Shooting Buildings In Boston. Sony Nex 7 and 50mm.

We've got a lot of open land here in Texas. Our buildings tend to be spread out. Most of our cities are pretty recent so we've got road that started as roads instead of horse paths. But wow! Boston has such a cool collection of buildings from various slices of history and narrow, twisty-turn-y streets. It's perfect for a bout of building stacking...

We were leaving Boston on Thurs. afternoon and we'd been all caught up in college visits for most of the week. The light wasn't great and the weather was freezing but I didn't want to leave before I got in a couple more hours of unfettered photography. I grabbed the Nex 7 and the 50mm Sony OSS lens, shoved an extra battery in my pocket and headed out of the revolving front door of the Taj Hotel, slipped across the street and walked through the park.  I knew what I was looking for and where I could find it. I was looking for something we don't really see in Texas. I call it time-travel-building-stacking.  The intersection of buildings from different eras in different architectural styles.  The buildings seem to cascade off into the difference almost as if someone grabbed a folder full of building images and went nuts layering them in PhotoShop.

The 50mm 1.8 OSS lens was perfect for this. A much tighter angle of view than most people would expect for shooting buildings made necessary by the desire to stack them. A wider angle lens would emphasize the first building and diminish the impact of the buildings behind it. A lens much longer than the 50mm on the Nex would be too limiting, giving me only small slices of the buildings and never really allowing more than two or three in a frame.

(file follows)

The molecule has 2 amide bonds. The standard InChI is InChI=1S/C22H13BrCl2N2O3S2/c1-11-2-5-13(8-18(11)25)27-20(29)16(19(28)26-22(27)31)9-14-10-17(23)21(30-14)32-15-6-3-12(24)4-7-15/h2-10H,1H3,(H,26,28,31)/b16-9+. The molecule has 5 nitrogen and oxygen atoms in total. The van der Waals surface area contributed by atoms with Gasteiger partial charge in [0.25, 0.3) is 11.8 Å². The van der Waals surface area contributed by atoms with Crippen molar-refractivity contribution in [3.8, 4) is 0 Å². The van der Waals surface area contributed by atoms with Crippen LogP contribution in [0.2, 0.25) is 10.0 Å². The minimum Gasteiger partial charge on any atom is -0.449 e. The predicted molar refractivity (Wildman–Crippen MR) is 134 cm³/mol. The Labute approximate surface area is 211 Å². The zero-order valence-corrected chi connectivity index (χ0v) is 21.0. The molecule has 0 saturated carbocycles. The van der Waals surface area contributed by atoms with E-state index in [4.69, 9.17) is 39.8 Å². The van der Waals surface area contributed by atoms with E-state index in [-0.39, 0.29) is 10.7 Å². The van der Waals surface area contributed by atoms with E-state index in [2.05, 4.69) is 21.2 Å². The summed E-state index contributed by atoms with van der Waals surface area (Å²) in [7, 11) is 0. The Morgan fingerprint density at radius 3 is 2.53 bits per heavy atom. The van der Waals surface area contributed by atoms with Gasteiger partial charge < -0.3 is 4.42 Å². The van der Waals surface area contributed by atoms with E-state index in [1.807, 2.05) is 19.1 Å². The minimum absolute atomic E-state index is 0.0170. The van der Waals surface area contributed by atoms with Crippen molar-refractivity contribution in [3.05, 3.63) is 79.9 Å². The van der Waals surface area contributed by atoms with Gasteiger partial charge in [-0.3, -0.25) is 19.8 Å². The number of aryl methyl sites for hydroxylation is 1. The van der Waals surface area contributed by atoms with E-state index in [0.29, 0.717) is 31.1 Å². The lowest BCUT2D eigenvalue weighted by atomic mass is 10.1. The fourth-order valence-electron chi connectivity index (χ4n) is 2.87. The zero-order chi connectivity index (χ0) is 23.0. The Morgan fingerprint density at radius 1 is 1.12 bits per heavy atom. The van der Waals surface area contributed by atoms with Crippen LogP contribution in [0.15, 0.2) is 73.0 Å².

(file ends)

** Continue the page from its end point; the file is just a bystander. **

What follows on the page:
The EVF in the Nex worked to my advantage as I could see the relative tonalities while composing. I could make quicker adjustments (with instant feedback) to exposure and I knew when it might be smart to turn on the DRO for more shadow details.

Eventually my watch propelled me back to the hotel to pack and head to the airport. The city of Boston must be a relative heaven for people who are really into architectural photography. The little I saw of the city (how much can you see in a week?) made me want to turn around and head right back. A lot of wonderful stuff.


  1. Visit anytime! And maybe sometime you're around again, I can help get you to talk for one of our photo organizations and, y'know, help cover the trip...

    1. I'm ready to come back as soon as possible. Anything you can do to set up talks, slide shows, even an errant portrait lighting demo to defray travel and hotel costs would be most welcome.

  2. This comment has been removed by the author.

  3. I hate those horse paths, that get more traffic than my 6 lane gridded streets. I do love the history over there, but I'm glad I don't live there any more.

  4. Kirk..have you been able to try the 35/1.8 lens? I picked up a great used NEX 7 and have the Sigma 30, but the speed and stabilizing of the 35/1.8 are pluses to me.


Comments. If you disagree do so civilly. Be nice or see your comments fly into the void. Anonymous posters are not given special privileges or dispensation. If technology alone requires you to be anonymous your comments will likely pass through moderation if you "sign" them. A new note: Don't tell me how to write or how to blog!